I’ve been avoiding Fedora 19, perhaps because I know it will be very much like RHEL 7 when it is released. However, I wanted to learn more about Btrfs, so Fedora 19 seemed just the thing for my test box. I booted the Fedora 19 installer, told it to use both of the hard drives in my system, and told it to auto-partition a Btrfs system. Everything else was pretty much the default.

I have two hard drives in most of my systems which I always setup in a RAID 1 + LVM scheme. Easy management of my data and redundancy for when the hardware gives out. Fedora 19 setup a /boot partition on drive 1 with Ext4, a swap partition (at the end of the disk), and a middle partition that filled the remaining space of the drive. Its was formatted with Btrfs. The second drive had one partition formatted with Btrfs and the two devices were part of the same Btrfs file system. The / and /home mount points were in separate Btrfs subvolumes. Not bad for the default setup, although I would have preferred the swap partition not and the end of disk 1.

Is my data safe? Btrfs supports RAID modes for redundancy. :

# btrfs filesystem df /
Data, RAID0: total=6.00GB, used=3.67GB 
Data: total=8.00MB, used=0.00 
System, RAID1: total=8.00MB, used=4.00KB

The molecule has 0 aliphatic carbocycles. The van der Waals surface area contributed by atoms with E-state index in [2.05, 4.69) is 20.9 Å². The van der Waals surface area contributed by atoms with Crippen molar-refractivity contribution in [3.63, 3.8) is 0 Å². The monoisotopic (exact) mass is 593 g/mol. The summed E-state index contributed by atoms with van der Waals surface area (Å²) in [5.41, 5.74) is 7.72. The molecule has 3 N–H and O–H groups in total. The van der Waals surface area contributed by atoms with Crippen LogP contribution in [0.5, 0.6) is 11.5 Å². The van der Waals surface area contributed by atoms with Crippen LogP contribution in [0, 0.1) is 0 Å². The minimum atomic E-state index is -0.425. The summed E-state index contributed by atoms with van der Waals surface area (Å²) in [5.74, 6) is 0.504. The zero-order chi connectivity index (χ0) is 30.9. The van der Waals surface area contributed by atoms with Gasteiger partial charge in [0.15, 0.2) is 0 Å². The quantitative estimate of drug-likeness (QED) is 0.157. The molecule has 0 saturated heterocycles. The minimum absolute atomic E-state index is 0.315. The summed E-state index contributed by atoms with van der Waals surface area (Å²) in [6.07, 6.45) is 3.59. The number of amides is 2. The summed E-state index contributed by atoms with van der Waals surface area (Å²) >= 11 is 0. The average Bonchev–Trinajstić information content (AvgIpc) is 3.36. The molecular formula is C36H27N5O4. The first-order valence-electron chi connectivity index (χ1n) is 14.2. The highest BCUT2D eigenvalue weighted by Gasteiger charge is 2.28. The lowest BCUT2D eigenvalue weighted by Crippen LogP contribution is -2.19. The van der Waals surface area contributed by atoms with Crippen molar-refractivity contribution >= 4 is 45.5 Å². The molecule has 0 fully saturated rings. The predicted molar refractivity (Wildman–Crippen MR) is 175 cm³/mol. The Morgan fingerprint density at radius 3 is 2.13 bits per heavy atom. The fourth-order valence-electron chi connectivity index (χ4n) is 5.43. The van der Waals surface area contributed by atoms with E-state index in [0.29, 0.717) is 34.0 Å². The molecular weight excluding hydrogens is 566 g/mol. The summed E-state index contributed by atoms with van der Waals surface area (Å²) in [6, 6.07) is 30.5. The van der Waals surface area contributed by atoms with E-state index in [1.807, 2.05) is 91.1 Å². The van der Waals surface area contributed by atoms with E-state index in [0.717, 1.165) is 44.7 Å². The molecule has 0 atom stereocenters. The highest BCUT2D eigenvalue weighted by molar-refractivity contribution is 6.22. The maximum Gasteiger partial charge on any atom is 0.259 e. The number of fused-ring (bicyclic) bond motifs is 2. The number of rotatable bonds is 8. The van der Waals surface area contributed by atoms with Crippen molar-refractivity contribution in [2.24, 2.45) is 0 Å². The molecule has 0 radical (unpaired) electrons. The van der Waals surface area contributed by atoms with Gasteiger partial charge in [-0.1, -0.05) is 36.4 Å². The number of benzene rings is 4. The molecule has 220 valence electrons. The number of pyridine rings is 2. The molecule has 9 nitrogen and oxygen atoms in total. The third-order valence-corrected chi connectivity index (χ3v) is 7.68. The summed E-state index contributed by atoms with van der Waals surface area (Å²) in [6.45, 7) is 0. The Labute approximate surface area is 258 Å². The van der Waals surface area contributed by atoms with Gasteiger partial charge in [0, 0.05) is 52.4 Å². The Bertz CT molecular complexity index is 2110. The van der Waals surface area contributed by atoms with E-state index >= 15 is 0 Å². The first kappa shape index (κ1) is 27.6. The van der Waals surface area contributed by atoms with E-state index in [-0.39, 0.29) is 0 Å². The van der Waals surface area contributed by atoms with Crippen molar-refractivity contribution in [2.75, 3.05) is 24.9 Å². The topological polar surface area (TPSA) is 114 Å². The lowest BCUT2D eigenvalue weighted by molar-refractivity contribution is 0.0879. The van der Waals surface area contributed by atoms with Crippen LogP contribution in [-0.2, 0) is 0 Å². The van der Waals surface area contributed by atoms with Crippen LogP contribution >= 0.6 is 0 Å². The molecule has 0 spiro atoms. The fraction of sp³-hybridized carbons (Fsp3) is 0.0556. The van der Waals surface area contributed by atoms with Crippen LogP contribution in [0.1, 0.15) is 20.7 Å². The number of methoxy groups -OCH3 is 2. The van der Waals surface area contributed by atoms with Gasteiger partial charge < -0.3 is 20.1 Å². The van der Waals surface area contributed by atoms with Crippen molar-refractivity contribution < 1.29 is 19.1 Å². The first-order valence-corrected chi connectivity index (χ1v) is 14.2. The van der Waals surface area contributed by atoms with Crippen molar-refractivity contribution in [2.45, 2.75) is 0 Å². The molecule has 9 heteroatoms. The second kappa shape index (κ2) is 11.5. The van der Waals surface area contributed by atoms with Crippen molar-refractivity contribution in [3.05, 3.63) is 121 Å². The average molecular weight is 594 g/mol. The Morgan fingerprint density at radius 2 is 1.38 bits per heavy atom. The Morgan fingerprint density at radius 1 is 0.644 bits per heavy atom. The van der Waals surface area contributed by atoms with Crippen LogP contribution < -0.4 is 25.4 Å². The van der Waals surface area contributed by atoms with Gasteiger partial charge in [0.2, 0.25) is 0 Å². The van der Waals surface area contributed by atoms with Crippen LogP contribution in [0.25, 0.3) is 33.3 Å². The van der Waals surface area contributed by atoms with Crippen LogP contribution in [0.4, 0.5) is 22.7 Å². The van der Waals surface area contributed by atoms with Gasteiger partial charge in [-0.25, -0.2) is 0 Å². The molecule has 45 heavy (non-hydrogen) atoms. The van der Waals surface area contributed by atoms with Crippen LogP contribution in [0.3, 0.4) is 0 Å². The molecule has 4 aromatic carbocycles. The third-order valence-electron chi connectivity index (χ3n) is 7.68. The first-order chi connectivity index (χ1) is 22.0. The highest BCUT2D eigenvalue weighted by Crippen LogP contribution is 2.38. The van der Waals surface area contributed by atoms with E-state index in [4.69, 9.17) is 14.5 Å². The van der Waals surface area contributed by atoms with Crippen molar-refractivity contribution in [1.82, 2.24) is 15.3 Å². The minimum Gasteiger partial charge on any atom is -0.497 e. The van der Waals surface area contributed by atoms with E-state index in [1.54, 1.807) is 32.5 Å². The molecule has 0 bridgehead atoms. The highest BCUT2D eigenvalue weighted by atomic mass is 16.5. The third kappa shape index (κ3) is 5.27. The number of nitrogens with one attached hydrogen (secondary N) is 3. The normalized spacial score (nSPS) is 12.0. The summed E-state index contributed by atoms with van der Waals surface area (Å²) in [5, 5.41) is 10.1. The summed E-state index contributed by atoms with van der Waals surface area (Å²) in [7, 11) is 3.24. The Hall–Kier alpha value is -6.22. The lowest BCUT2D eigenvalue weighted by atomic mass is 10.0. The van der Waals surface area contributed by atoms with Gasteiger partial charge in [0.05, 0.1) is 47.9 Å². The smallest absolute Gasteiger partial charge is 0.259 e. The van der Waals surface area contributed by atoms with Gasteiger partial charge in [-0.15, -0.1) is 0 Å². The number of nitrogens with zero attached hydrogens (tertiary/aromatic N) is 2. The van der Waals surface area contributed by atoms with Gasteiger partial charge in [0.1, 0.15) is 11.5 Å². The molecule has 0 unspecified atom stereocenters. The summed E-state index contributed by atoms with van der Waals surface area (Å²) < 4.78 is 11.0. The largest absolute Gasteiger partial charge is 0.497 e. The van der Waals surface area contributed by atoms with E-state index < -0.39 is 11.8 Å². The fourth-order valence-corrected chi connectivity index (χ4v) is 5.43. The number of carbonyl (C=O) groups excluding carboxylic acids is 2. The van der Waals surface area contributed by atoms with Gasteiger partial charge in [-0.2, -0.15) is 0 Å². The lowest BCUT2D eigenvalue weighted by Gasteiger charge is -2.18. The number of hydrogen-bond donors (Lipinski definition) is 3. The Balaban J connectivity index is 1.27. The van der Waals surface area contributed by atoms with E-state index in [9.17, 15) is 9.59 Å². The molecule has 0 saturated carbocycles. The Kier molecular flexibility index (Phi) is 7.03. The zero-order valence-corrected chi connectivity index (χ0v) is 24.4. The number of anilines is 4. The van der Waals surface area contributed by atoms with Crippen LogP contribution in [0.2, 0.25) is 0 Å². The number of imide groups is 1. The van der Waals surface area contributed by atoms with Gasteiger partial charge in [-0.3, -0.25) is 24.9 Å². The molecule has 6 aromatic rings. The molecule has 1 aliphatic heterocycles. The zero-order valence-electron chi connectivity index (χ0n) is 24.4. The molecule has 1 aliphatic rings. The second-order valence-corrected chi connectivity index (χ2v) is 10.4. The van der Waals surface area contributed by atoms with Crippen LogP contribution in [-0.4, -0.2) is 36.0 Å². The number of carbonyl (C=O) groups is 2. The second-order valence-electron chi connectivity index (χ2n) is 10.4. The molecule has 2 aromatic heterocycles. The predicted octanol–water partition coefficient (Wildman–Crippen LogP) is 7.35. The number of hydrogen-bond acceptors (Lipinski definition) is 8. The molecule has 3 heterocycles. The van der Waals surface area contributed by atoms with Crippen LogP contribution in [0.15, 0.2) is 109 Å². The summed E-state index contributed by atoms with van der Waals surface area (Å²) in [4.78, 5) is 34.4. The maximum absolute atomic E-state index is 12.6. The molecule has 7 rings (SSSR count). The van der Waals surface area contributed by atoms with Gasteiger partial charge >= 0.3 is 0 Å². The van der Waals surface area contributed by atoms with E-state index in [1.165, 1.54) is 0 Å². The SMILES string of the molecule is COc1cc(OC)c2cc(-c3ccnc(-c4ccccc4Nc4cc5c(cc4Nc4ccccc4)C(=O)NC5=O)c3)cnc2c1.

System: total=4.00MB, used=0.00 
Metadata, RAID1: total=1.00GB, used=315.19MB 
Metadata: total=8.00MB, used=0.00

No. This looks like a default Btrfs setup, metadata defaults to RAID 1 on a multi-device setup. Data – like my music collection – does not! :

# btrfs balance start -dconvert=raid1 -mconvert=raid1 / 
Done, had to relocate 7 out of 7 chunks 
# btrfs filesystem df / 
Data, RAID1: total=5.00GB, used=3.67GB 
System, RAID1: total=32.00MB, used=4.00KB 
System: total=4.00MB, used=0.00 
Metadata, RAID1: total=1.00GB, used=313.32MB``

Now all my data and metadata is redundant on both my disks. No crazy Fedora installer foo to setup redundancy. No reboot. I think I like this new file system…a lot.

See the balance filters that can be used with Btrfs.

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